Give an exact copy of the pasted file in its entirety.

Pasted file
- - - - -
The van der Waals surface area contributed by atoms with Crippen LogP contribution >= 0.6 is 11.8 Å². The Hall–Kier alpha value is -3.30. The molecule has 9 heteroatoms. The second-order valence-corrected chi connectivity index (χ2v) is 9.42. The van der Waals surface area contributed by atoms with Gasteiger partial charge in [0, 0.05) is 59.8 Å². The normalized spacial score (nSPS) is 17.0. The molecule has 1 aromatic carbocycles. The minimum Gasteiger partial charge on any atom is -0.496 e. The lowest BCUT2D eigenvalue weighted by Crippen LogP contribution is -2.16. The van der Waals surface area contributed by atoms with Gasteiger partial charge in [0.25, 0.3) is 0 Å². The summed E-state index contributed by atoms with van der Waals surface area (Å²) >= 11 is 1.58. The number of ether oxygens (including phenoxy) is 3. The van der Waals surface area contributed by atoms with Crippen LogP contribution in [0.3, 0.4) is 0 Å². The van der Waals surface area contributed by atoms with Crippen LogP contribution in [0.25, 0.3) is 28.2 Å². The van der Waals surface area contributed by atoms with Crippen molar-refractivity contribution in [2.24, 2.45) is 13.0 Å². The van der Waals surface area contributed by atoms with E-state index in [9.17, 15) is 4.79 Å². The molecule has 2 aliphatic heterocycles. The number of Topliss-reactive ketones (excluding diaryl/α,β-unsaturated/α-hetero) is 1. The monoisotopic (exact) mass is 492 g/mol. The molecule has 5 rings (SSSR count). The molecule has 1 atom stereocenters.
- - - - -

The van der Waals surface area contributed by atoms with Crippen LogP contribution >= 0.6 is 11.8 Å². The Hall–Kier alpha value is -3.30. The molecule has 9 heteroatoms. The second-order valence-corrected chi connectivity index (χ2v) is 9.42. The van der Waals surface area contributed by atoms with Gasteiger partial charge in [0, 0.05) is 59.8 Å². The normalized spacial score (nSPS) is 17.0. The molecule has 1 aromatic carbocycles. The minimum Gasteiger partial charge on any atom is -0.496 e. The lowest BCUT2D eigenvalue weighted by Crippen LogP contribution is -2.16. The van der Waals surface area contributed by atoms with Gasteiger partial charge in [0.25, 0.3) is 0 Å². The summed E-state index contributed by atoms with van der Waals surface area (Å²) >= 11 is 1.58. The number of ether oxygens (including phenoxy) is 3. The van der Waals surface area contributed by atoms with Crippen LogP contribution in [0.3, 0.4) is 0 Å². The van der Waals surface area contributed by atoms with Crippen LogP contribution in [0.25, 0.3) is 28.2 Å². The van der Waals surface area contributed by atoms with Crippen molar-refractivity contribution in [2.24, 2.45) is 13.0 Å². The van der Waals surface area contributed by atoms with E-state index in [9.17, 15) is 4.79 Å². The molecule has 2 aliphatic heterocycles. The number of Topliss-reactive ketones (excluding diaryl/α,β-unsaturated/α-hetero) is 1. The monoisotopic (exact) mass is 492 g/mol. The molecule has 5 rings (SSSR count). The molecule has 1 atom stereocenters.